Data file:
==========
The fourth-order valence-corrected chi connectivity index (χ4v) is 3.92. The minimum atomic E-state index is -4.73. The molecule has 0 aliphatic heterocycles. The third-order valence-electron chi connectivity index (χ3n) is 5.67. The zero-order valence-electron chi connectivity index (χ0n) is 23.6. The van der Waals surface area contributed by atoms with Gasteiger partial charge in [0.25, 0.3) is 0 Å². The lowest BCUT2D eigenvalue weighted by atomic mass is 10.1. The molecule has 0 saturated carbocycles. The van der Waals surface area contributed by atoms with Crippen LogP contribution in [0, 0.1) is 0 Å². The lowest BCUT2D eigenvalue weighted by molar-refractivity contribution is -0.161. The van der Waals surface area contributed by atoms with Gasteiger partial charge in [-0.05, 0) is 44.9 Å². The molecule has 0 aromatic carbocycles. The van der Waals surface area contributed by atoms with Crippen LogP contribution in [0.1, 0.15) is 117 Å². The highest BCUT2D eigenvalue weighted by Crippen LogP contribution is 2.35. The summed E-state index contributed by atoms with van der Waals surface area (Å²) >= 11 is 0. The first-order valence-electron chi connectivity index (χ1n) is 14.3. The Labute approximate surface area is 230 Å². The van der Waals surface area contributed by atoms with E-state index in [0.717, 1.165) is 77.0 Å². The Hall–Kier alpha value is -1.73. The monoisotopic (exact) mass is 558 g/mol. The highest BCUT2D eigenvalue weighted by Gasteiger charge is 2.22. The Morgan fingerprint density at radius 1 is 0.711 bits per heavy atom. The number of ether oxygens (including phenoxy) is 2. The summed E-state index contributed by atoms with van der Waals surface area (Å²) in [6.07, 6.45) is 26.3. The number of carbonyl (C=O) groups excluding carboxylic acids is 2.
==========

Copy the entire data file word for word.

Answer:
The fourth-order valence-corrected chi connectivity index (χ4v) is 3.92. The minimum atomic E-state index is -4.73. The molecule has 0 aliphatic heterocycles. The third-order valence-electron chi connectivity index (χ3n) is 5.67. The zero-order valence-electron chi connectivity index (χ0n) is 23.6. The van der Waals surface area contributed by atoms with Gasteiger partial charge in [0.25, 0.3) is 0 Å². The lowest BCUT2D eigenvalue weighted by atomic mass is 10.1. The molecule has 0 saturated carbocycles. The van der Waals surface area contributed by atoms with Crippen LogP contribution in [0, 0.1) is 0 Å². The lowest BCUT2D eigenvalue weighted by molar-refractivity contribution is -0.161. The van der Waals surface area contributed by atoms with Gasteiger partial charge in [-0.05, 0) is 44.9 Å². The molecule has 0 aromatic carbocycles. The van der Waals surface area contributed by atoms with Crippen LogP contribution in [0.1, 0.15) is 117 Å². The highest BCUT2D eigenvalue weighted by Crippen LogP contribution is 2.35. The summed E-state index contributed by atoms with van der Waals surface area (Å²) >= 11 is 0. The first-order valence-electron chi connectivity index (χ1n) is 14.3. The Labute approximate surface area is 230 Å². The van der Waals surface area contributed by atoms with E-state index in [0.717, 1.165) is 77.0 Å². The Hall–Kier alpha value is -1.73. The monoisotopic (exact) mass is 558 g/mol. The highest BCUT2D eigenvalue weighted by Gasteiger charge is 2.22. The Morgan fingerprint density at radius 1 is 0.711 bits per heavy atom. The number of ether oxygens (including phenoxy) is 2. The summed E-state index contributed by atoms with van der Waals surface area (Å²) in [6.07, 6.45) is 26.3. The number of carbonyl (C=O) groups excluding carboxylic acids is 2.